Recently we met a young man who is very excited about magic. He’s anxious to learn more about the art! As I talked with him I was impressed at how much he had been able to learn independently.
After a few minutes I turned to his mother and said “Wow! It’s so nice that your son has taken such an interest in magic!”
She looked at me and said “For you maybe!”
Apparently she was less than thrilled with her son’s interest in the art of magic. It was a source of embarrassment to her. She wanted nothing more than for her son to “grow up” and “give up” his interest…
A common question we get is “how can I get my child started in magic?”
This is a hard question to answer. Magic is a difficult art that takes years of discipline to master. It’s not something that you can pay $9.95 for at Wal-Mart and suddenly be successful.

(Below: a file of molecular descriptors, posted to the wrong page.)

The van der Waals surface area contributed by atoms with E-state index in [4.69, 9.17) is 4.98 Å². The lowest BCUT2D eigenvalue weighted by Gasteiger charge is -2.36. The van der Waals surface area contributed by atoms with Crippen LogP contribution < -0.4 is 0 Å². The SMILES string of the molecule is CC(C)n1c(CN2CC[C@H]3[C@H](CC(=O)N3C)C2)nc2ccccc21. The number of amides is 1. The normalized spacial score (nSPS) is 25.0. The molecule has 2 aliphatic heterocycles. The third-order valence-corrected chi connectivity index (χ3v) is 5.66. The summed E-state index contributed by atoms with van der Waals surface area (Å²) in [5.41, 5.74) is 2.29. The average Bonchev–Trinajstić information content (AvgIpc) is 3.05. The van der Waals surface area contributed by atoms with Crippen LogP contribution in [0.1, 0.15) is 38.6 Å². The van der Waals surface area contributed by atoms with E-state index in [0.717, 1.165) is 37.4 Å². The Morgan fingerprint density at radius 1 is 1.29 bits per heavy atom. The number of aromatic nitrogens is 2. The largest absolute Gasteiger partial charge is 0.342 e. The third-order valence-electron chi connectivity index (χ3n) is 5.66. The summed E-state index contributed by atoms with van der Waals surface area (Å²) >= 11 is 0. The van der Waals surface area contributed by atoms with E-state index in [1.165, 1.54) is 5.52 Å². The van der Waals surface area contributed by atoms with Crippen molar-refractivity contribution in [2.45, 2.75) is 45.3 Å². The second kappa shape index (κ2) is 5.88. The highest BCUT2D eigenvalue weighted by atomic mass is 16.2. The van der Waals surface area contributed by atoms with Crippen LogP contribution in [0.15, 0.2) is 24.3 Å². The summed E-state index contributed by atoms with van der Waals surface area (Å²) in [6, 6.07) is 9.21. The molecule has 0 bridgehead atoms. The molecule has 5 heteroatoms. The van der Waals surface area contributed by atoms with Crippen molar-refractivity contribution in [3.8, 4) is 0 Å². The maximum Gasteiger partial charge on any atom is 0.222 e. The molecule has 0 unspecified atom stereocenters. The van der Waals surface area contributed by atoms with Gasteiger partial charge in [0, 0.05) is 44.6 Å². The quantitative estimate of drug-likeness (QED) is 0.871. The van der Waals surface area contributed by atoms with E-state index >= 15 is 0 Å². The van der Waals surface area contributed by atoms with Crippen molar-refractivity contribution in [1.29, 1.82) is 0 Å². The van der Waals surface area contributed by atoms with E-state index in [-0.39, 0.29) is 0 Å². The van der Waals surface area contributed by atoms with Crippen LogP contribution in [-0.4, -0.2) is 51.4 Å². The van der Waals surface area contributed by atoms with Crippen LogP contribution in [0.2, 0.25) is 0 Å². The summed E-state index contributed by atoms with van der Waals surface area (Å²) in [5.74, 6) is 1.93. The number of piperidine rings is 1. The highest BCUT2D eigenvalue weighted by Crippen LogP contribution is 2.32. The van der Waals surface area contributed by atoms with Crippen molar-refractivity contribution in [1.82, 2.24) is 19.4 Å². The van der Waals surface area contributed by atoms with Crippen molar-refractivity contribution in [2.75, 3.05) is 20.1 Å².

With that said, there are some things you can do as a parent to give your child a gentle push in the right direction.
Watch this video.
The beginning is kind of slow… It’s the second half I want you to pay attention to.
Notice that even when they reveal how the trick is done, it’s still amazing and incredibly entertaining. Frankly, in many ways with clear cups it almost seems MORE magical!
So now you know how the cups and balls are done.
Is it still art?
Is it still entertaining?
If you answered yes (and I think you did), then perhaps it’s not the trick that matters. It’s how engaging the performers are. Penn and Teller are masters at engaging their audience.
Think about that the next time you hear someone say they don’t like magic.
Is it really that they don’t like the entire art of magic, or is it because they’ve only seen it performed badly?